What is a UPS Power Supply for Computers & Servers? | UPS Systems
What Does UPS for Computers Stand For? In com...
There’s no arguing with the fact that data centres and server rooms use a lot of energy. And one of the biggest contributors to the energy bill is the cost of data centre cooling, especially when using conventional chiller units. Cooling server rooms consume a staggering 1% of the world’s energy. It’s not surprising then that data centre operators are increasingly interested in the concept of free cooling or the use of fresh air.
In most data centres and server rooms the air-conditioning runs continuously, even when it’s cold outside. And in the UK, it’s sufficiently ‘cold outside’ to not need server room air conditioning for almost nine months of the year, because the ambient temperature remains below 15°C.
It’s a pretty obvious solution: when it’s cold outside, just bring the fresh air inside to cool the server room. It is still possible to filter the air and control the humidity but the free-cooling approach uses a lot less power than running standard air conditioning chiller units. And because today’s computer equipment is a lot less sensitive to slight variations in temperature and humidity than it used to be, fresh-air cooling is an increasingly attractive solution for many data centre operators.
What we have described above, in a nutshell, is ‘free cooling’, and what could be better than just ducting in and filtering the fresh air from outside and using it to cool the servers?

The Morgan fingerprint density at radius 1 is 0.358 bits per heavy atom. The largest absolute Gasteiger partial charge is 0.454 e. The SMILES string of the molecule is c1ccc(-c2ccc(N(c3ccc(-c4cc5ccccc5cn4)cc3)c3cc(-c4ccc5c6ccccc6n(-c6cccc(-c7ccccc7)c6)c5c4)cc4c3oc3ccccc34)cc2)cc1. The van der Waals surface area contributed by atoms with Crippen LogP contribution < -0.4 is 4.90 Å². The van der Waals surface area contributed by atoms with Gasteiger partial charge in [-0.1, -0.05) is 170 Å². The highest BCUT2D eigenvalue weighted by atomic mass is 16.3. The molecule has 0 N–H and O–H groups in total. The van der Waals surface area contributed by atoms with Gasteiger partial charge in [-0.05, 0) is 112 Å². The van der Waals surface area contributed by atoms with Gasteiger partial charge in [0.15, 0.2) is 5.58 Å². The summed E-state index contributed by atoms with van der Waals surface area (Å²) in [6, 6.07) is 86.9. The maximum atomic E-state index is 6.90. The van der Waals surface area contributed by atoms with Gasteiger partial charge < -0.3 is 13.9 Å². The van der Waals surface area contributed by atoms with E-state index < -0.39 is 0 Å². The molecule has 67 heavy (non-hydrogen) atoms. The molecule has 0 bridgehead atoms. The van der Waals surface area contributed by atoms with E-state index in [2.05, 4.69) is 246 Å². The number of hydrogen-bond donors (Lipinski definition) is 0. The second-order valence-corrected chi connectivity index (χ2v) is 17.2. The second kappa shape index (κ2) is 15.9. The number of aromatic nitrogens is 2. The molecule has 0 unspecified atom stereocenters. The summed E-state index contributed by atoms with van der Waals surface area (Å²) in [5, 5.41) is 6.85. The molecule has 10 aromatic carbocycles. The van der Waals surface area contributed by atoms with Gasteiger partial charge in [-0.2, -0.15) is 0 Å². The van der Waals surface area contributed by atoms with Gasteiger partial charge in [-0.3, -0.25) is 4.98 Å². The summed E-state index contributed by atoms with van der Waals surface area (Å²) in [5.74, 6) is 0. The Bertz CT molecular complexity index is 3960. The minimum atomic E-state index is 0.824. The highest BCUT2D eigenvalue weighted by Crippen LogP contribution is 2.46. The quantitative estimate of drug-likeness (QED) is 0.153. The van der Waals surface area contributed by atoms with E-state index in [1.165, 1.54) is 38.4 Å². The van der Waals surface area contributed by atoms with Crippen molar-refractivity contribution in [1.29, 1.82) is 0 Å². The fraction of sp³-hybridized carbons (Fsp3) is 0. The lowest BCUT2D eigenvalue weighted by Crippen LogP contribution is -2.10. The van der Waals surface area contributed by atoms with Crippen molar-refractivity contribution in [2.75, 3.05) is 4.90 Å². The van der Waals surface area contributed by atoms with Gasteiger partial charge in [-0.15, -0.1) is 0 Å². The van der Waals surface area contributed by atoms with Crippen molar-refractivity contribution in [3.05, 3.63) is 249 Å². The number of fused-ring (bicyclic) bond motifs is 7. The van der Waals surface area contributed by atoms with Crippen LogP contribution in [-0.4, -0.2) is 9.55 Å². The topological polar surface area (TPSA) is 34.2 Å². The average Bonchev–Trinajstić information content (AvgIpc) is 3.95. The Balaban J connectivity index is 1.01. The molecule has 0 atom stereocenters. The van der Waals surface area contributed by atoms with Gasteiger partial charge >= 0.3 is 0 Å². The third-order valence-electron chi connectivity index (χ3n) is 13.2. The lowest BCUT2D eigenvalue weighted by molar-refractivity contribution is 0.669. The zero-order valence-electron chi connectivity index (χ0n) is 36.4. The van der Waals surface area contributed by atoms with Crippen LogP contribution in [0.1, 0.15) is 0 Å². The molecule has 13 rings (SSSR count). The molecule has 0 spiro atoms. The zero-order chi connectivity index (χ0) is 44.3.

The answer is adiabatic, or evaporative cooling. This approach enables server rooms to use outside air even when the ambient temperature is above the temperature required to provide effective free cooling. For example, using evaporative cooling can reduce an ambient temperature of 30°C to 22°C when the relative humidity is 35%, at a fraction of the cost of powering conventional chiller units.
Both free cooling and adiabatic (or evaporative) cooling equipment can be installed in new-build data centres as well as being retrofitted to existing data centres. The main requirement is that there is the means to fit ducting to enable the outside air to be brought in to the server room.
Evaporative cooling is just one of the power reduction solutions for data centres and server rooms that is available from UPS Systems. We look at the complete infrastructure energy demands of the server room, and propose energy-efficient solutions for uninterruptible power supplies and other critical systems.